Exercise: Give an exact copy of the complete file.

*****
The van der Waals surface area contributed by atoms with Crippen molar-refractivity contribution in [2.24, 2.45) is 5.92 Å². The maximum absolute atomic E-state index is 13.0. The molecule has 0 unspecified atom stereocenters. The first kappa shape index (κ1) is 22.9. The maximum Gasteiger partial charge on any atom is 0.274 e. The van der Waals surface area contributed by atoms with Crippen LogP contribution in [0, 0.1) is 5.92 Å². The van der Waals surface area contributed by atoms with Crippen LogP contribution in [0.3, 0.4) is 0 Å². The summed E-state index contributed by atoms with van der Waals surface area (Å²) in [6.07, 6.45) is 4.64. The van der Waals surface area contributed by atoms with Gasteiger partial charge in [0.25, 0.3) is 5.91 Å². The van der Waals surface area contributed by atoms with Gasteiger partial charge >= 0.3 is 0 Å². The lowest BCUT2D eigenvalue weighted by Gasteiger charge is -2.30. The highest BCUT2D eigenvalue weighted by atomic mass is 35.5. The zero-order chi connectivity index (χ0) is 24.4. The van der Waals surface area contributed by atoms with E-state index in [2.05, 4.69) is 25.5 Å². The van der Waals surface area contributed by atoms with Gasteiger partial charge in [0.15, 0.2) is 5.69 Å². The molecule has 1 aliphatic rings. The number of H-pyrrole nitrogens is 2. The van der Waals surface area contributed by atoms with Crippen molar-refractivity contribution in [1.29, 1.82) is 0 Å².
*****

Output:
The van der Waals surface area contributed by atoms with Crippen molar-refractivity contribution in [2.24, 2.45) is 5.92 Å². The maximum absolute atomic E-state index is 13.0. The molecule has 0 unspecified atom stereocenters. The first kappa shape index (κ1) is 22.9. The maximum Gasteiger partial charge on any atom is 0.274 e. The van der Waals surface area contributed by atoms with Crippen LogP contribution in [0, 0.1) is 5.92 Å². The van der Waals surface area contributed by atoms with Crippen LogP contribution in [0.3, 0.4) is 0 Å². The summed E-state index contributed by atoms with van der Waals surface area (Å²) in [6.07, 6.45) is 4.64. The van der Waals surface area contributed by atoms with Gasteiger partial charge in [0.25, 0.3) is 5.91 Å². The van der Waals surface area contributed by atoms with Gasteiger partial charge >= 0.3 is 0 Å². The lowest BCUT2D eigenvalue weighted by Gasteiger charge is -2.30. The highest BCUT2D eigenvalue weighted by atomic mass is 35.5. The zero-order chi connectivity index (χ0) is 24.4. The van der Waals surface area contributed by atoms with E-state index in [2.05, 4.69) is 25.5 Å². The van der Waals surface area contributed by atoms with Gasteiger partial charge in [0.15, 0.2) is 5.69 Å². The molecule has 1 aliphatic rings. The number of H-pyrrole nitrogens is 2. The van der Waals surface area contributed by atoms with Crippen molar-refractivity contribution in [1.29, 1.82) is 0 Å².